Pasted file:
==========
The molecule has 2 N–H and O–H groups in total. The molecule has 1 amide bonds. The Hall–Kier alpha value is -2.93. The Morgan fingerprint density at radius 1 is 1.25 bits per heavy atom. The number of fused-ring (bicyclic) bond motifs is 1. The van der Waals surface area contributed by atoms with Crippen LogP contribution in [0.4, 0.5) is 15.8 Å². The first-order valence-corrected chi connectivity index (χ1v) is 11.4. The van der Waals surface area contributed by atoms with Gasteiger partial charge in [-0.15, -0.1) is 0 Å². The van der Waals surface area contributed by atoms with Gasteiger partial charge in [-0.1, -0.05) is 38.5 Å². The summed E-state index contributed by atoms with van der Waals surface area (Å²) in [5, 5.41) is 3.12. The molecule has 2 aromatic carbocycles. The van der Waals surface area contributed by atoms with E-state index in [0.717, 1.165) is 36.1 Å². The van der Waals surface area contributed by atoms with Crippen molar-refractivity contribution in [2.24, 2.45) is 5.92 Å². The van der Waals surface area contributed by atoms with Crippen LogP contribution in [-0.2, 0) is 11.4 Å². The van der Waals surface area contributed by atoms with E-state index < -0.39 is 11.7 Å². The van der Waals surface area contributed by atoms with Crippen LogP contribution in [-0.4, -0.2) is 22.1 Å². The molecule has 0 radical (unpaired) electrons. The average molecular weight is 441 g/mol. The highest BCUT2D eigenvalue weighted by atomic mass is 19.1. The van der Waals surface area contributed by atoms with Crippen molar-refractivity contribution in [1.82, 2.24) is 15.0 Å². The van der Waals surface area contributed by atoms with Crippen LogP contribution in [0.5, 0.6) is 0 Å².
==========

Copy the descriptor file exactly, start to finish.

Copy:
The molecule has 2 N–H and O–H groups in total. The molecule has 1 amide bonds. The Hall–Kier alpha value is -2.93. The Morgan fingerprint density at radius 1 is 1.25 bits per heavy atom. The number of fused-ring (bicyclic) bond motifs is 1. The van der Waals surface area contributed by atoms with Crippen LogP contribution in [0.4, 0.5) is 15.8 Å². The first-order valence-corrected chi connectivity index (χ1v) is 11.4. The van der Waals surface area contributed by atoms with Gasteiger partial charge in [-0.15, -0.1) is 0 Å². The van der Waals surface area contributed by atoms with Gasteiger partial charge in [-0.1, -0.05) is 38.5 Å². The summed E-state index contributed by atoms with van der Waals surface area (Å²) in [5, 5.41) is 3.12. The molecule has 2 aromatic carbocycles. The van der Waals surface area contributed by atoms with E-state index in [0.717, 1.165) is 36.1 Å². The van der Waals surface area contributed by atoms with Crippen molar-refractivity contribution in [2.24, 2.45) is 5.92 Å². The van der Waals surface area contributed by atoms with Crippen LogP contribution in [-0.2, 0) is 11.4 Å². The van der Waals surface area contributed by atoms with E-state index < -0.39 is 11.7 Å². The van der Waals surface area contributed by atoms with Crippen LogP contribution in [-0.4, -0.2) is 22.1 Å². The molecule has 0 radical (unpaired) electrons. The average molecular weight is 441 g/mol. The highest BCUT2D eigenvalue weighted by atomic mass is 19.1. The van der Waals surface area contributed by atoms with Crippen molar-refractivity contribution in [1.82, 2.24) is 15.0 Å². The van der Waals surface area contributed by atoms with Crippen LogP contribution in [0.5, 0.6) is 0 Å².